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AIDS Behav. 2018 Oct 9. doi: 10.1007/s10461-018-2306-z. [Epub ahead of print]

The Role of Gay-Related Stigma in HIV-Risk Behavior Among Sexual Minority Men in Europe.

Author information

1
Rutgers Biomedical and Health Sciences, School of Nursing and François-Xavier Bagnoud Center, Rutgers, State University of New Jersey, 65 Bergen Street, Rm 846 North, Newark, NJ, 07101, USA. cl1148@sn.rutgers.edu.
2
Department of Psychology and the Center for HIV Educational Studies and Training (CHEST), Hunter College, City University of New York, New York, NY, USA.
3
Health Psychology and Clinical Science Doctoral Program, The Graduate Center of the City University of New York, New York, NY, USA.
4
Infectious Diseases Section, Department of Diagnostics and Public Health, University of Verona, Verona, Italy.
5
Veneto Region - Department of Health, CReMPE - Regional Coordination Centre for European Project Management, the Verona University Hospital, Verona, Italy.
6
Departament de Salut, Center Estudis Epidemiològics sobre les Infections de Transmissió Sexual i Sida de Catalunya (CEEISCAT), Generalitat de Catalunya, Barcelona, Spain.
7
CIBER Epidemiologia y Salud Pública (CIBERESP), Barcelona, Spain.
8
Universitatea de Medicină şi Farmacie "Carol Davila", Bucureşti, România.
9
Institutul Naţional de Boli Infecţioase "Prof. Dr. Matei Balş", Bucureşti, România.
10
Department of Social and Behavioral Sciences, Yale School of Public Health, New Haven, CT, USA.

Abstract

Sexual orientation stigma stems from discriminatory social contexts and may ultimately impact the behavioral health of stigmatized individuals through stress-related pathways. Sexual minority stigma is of particular concern in Europe given the diversity of social contexts on the continent and sexual minority men's rapidly increasing risk of HIV infection, especially in Central and Eastern Europe, potentially rooted in stigma. This study assesses whether stigma in the ubiquitous social contexts surrounding sexual minority men (e.g., family, workplace, government) may place them at higher risk for HIV contraction across six countries. We utilized a large cross-sectional survey sample of HIV-negative sexual minority men (N = 2087; mean age = 31.6, SD = 9.7) from six European countries to test whether those who reported sexual orientation stigma also engaged in more HIV risk-related behaviors, including condomless sex with casual partners (in the absence of PrEP) and substance use before and during sex. Regression analyses were performed in Mplus. We found that a one standard deviation increase in reported sexual orientation stigma was significantly associated with the following during the last sexual encounter: a 19% increase in odds of sex under the influence of alcohol, 27% increase in odds of sex under the influence of cannabis, 49% increase in odds of sex under the influence of illicit drugs, an 11% increase in odds of condomless sex with casual partners in the past 6 months, and a 26% increase in odds of knowing where to receive an HIV test. Sexual minority men who reported perceiving greater sexual orientation-related stigma within their ubiquitous social contexts were significantly more likely to report sexual risk and alcohol and drug use during their last sexual encounter, yet reported more knowledge of preventive services. Contextual stigma might serve as a precursor to behavioral risks of HIV infection, generating maladaptive stress responses capable of being modified through individually-focused interventions. Structural interventions are also needed to ultimately reduce stigma at its source.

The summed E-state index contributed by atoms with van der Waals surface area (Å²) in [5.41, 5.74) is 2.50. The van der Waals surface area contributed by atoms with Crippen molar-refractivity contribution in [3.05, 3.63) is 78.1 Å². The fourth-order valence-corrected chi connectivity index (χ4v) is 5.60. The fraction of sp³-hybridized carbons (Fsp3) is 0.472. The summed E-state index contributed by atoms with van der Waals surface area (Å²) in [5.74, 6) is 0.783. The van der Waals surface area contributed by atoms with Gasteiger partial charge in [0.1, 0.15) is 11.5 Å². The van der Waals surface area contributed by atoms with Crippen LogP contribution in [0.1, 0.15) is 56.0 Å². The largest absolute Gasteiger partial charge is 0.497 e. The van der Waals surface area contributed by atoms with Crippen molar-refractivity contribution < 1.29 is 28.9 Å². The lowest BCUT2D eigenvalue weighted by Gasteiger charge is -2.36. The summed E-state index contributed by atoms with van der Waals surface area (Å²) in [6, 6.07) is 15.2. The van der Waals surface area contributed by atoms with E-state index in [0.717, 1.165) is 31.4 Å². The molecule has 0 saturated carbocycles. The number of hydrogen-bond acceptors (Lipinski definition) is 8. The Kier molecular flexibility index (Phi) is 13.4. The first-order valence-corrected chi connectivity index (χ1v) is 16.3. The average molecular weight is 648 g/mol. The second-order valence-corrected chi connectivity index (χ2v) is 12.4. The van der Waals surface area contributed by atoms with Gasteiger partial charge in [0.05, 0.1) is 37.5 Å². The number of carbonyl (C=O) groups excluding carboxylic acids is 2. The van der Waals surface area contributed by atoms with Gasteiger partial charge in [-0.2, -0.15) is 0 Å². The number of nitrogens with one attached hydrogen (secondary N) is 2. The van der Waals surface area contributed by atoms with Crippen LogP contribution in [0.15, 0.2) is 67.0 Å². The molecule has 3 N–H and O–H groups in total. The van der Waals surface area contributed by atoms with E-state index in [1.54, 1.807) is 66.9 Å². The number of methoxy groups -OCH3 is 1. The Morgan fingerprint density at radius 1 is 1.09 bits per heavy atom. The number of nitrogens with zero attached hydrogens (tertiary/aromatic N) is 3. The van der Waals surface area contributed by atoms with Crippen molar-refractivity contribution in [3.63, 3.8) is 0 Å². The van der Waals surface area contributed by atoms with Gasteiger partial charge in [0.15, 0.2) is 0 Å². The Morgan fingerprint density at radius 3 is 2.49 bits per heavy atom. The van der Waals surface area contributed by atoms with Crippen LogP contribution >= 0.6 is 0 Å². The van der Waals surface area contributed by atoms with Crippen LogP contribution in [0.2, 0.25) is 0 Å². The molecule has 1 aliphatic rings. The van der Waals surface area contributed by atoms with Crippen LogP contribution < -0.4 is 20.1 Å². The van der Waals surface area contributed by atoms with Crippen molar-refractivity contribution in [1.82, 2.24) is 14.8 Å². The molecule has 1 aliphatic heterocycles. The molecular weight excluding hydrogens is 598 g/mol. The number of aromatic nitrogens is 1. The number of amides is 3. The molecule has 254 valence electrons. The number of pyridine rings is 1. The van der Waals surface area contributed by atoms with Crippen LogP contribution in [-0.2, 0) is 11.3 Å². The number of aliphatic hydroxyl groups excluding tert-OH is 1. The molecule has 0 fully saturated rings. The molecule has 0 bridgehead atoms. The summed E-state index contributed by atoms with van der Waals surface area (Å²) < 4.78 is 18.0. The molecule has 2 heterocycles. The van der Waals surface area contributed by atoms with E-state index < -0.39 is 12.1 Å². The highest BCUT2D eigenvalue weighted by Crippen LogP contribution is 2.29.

KEYWORDS:

Alcohol use; Drug use; HIV risk; Sexual minority men; Sexual orientation-related stigma

PMID:
30302655
DOI:
10.1007/s10461-018-2306-z

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